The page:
Madison Residents Voice Support for School Choice
With the Joint Finance Committee concluding their recent hearings on Governor Evers’ proposed budget, Gabriela Garduno, Brandon Alvarez and Josepha Da Costa of Madison want to make sure their voices are heard. Recently, they spoke to the Institute for Reforming Government about important ways that lawmakers can help their communities.
Gabriela is a mother of three, who came to the U.S. from Mexico 24 years ago. She originally enrolled her children into Madison Public Schools, but when she learned about Wisconsin’s choice program, she used a voucher to enroll her two youngest children in private school. “They are learning in very high levels, which for my kids [is] very good,” Garduno told the Institute for Reforming Government. “I’m very happy.”
But in response to Governor Evers’ proposal to limit school choice statewide, she exclaimed, “I’m not going to be happy about it. We cannot be silent for something [that’s] not right for my family. I will speak for my family.”
“I don’t think the government should decide what is the best for my own children. I have the power to choose.”
With federal funding from ARP, she recommends lawmakers expand access to tutors, a big barrier in the Latino community. “I remember when my older daughter was in high school, [they had] never enough tutors. Many of us [Latinos] cannot help them with homework.” More tutors, she said, could help with exams and standardized testing. “Mothers are desperate,” she said. “Sometimes the language is a barrier for them.”
Brandon’s parents came from Mexico and he went through the Madison public school system. “I came up a little bit harder. I wasn’t very interested in school because I wasn’t good at it.”
His work at Simpson Street Free Press helped his academics and now he is pursuing a degree in business management in college and has the goal of eventually opening his own gym.
He has two sisters in K-12, and educational choice is a big deal for his family. “After all the hard work they [my parents] put in their life – all the sacrifices they’ve made and the struggles they’ve gone through, they believe that they should be allowed to choose where their kids go to school.”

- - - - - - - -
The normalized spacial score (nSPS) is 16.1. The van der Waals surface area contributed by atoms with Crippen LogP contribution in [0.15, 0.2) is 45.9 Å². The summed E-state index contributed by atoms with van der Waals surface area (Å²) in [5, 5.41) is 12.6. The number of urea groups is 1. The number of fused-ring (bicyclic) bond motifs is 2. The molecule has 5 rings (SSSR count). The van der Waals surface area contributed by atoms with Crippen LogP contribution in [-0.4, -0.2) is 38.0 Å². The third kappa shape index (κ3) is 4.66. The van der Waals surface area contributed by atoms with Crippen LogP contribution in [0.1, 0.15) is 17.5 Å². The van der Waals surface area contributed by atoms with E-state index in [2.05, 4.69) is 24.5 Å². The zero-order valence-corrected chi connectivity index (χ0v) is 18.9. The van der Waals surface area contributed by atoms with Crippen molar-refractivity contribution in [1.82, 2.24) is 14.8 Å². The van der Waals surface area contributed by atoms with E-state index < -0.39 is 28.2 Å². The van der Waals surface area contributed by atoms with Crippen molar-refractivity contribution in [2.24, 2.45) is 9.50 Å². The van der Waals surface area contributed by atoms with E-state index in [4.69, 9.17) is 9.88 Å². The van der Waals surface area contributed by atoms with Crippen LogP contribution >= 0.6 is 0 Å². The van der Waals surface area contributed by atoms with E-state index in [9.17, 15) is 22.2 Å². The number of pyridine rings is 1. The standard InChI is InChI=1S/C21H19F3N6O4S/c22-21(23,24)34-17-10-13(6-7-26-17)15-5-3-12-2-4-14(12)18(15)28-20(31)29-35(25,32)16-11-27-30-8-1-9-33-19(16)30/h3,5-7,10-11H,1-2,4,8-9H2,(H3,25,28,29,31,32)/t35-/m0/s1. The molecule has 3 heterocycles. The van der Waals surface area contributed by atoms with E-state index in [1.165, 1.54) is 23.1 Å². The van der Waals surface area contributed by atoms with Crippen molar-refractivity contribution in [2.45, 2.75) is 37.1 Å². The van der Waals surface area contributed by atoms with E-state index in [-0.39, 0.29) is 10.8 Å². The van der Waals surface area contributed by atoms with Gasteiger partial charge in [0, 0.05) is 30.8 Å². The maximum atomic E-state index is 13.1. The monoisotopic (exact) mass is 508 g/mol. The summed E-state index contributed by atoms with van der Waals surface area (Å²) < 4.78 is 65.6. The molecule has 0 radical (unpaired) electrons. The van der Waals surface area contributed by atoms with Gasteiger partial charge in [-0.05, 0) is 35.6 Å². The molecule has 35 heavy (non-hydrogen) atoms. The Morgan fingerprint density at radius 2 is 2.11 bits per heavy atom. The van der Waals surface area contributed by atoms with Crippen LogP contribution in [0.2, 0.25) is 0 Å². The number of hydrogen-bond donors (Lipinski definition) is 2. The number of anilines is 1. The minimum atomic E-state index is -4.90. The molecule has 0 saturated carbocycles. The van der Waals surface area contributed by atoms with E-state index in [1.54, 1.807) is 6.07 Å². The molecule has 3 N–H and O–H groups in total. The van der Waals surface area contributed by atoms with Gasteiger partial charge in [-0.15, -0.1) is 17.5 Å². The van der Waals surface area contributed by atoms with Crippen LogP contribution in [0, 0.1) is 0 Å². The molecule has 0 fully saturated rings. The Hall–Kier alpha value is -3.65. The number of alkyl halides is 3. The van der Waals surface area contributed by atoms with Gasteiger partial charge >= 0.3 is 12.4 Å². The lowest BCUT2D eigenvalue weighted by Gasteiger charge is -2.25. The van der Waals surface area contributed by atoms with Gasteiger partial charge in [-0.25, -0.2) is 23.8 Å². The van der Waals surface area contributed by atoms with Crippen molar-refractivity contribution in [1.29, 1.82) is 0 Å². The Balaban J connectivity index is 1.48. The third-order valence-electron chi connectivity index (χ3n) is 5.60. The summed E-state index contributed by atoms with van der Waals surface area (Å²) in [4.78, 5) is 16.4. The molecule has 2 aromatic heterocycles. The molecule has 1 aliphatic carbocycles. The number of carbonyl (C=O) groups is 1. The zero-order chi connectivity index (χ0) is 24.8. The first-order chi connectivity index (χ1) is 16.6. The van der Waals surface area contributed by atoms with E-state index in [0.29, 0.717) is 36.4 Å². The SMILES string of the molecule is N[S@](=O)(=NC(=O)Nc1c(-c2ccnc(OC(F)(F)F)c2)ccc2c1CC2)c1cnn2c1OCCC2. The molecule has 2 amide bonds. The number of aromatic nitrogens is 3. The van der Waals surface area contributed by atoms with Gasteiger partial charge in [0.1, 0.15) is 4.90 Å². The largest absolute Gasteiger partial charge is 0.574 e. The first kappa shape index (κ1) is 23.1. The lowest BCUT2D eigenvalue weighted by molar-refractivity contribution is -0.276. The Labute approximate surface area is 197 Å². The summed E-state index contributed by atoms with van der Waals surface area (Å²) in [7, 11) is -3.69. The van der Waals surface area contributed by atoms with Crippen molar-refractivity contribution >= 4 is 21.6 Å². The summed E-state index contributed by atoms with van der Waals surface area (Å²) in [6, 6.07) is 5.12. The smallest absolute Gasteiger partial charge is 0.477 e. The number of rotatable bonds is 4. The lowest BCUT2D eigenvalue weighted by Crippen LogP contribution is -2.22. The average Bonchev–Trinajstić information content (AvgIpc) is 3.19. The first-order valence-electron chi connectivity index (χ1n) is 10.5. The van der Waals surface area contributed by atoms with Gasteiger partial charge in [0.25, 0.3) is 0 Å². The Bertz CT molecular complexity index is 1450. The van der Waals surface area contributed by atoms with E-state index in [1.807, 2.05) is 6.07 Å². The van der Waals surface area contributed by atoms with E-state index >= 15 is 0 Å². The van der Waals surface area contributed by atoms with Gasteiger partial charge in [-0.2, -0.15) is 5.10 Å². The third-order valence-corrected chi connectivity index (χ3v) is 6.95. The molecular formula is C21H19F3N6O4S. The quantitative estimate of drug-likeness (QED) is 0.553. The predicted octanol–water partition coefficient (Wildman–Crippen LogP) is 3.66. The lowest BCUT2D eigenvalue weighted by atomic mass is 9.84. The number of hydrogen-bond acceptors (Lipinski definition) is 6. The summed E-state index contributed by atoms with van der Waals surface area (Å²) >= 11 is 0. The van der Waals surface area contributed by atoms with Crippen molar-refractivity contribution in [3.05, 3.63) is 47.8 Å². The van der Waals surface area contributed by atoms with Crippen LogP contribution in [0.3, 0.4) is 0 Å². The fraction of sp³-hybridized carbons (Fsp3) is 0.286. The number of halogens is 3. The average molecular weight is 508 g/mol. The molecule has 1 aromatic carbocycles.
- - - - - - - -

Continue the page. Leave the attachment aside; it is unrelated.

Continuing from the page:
But, they have seen real learning loss in their community and implore lawmakers to help students in need.
“I have two younger sisters and they both have to do online learning. When it first started, it was very difficult for them,” Brandon told IRG. “I know that had to have been a struggle for a lot of students, especially if the parents weren’t home.”
“If [lawmakers] are able to give money to us here, or the school, and they’re able to actually put that to good use and put that to help kids that need the help, obviously that would be great because a lot of these kids are going to need extra help now because of this whole year of virtual learning where some of them did really good, but some did really, really bad.”
Josepha is a sophomore at LaFollette High School and her parents came from Togo to seek better opportunities for their family, including a high-quality K-12 education. Taking advantage of attending both private Catholic and traditional public schools in Madison, Josepha loves books and writing and plans to study journalism in college with the goal to open a business or become a teacher someday.
“I’ve definitely benefited from having education choices and I know my parents aren’t the only parents in Madison who have concerns about academics and safety in our schools.”
While her educational background helped her thrive during the COVID-19 pandemic, she acknowledges how difficult the last year was for her and her classmates.
“Online school was kind of difficult for me. My parents were technically essential workers…It was usually just me and my brother at home,” Josepha told IRG. “I think more resources and things that would help go toward students who need help and someone there to recognize when a student is struggling.”
Gabriela, Brandon, and Josepha are just three out of tens of thousands of Wisconsinites who benefit from school choice. Lawmakers should listen to their voices and consider allowing more families to benefit from educational choice.
CJ Szafir is the President and Courtney Mullen is the Director of Community Engagement for the Institute for Reforming Government, a think tank based in Madison, WI.